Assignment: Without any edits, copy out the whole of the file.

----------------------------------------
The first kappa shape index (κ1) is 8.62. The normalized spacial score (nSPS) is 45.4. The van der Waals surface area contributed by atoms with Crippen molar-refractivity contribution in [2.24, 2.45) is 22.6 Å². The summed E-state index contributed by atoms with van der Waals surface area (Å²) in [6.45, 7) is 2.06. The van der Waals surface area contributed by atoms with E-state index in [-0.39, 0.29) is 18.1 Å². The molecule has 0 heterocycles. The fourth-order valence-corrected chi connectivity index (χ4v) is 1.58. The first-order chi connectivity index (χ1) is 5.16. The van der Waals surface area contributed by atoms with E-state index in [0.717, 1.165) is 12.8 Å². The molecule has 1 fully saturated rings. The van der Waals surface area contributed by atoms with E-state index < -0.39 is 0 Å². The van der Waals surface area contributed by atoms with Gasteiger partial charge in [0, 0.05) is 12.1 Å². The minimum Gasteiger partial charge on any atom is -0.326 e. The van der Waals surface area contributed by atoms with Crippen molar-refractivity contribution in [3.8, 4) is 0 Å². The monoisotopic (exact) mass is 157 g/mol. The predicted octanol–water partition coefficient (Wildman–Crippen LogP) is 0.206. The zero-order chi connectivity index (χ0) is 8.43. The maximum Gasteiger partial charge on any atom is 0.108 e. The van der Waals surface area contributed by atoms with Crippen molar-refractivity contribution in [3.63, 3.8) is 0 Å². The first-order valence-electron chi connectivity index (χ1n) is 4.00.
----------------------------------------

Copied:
The first kappa shape index (κ1) is 8.62. The normalized spacial score (nSPS) is 45.4. The van der Waals surface area contributed by atoms with Crippen molar-refractivity contribution in [2.24, 2.45) is 22.6 Å². The summed E-state index contributed by atoms with van der Waals surface area (Å²) in [6.45, 7) is 2.06. The van der Waals surface area contributed by atoms with E-state index in [-0.39, 0.29) is 18.1 Å². The molecule has 0 heterocycles. The fourth-order valence-corrected chi connectivity index (χ4v) is 1.58. The first-order chi connectivity index (χ1) is 5.16. The van der Waals surface area contributed by atoms with E-state index in [0.717, 1.165) is 12.8 Å². The molecule has 1 fully saturated rings. The van der Waals surface area contributed by atoms with E-state index < -0.39 is 0 Å². The van der Waals surface area contributed by atoms with Gasteiger partial charge in [0, 0.05) is 12.1 Å². The minimum Gasteiger partial charge on any atom is -0.326 e. The van der Waals surface area contributed by atoms with Crippen molar-refractivity contribution in [3.8, 4) is 0 Å². The monoisotopic (exact) mass is 157 g/mol. The predicted octanol–water partition coefficient (Wildman–Crippen LogP) is 0.206. The zero-order chi connectivity index (χ0) is 8.43. The maximum Gasteiger partial charge on any atom is 0.108 e. The van der Waals surface area contributed by atoms with Crippen molar-refractivity contribution in [3.63, 3.8) is 0 Å². The first-order valence-electron chi connectivity index (χ1n) is 4.00.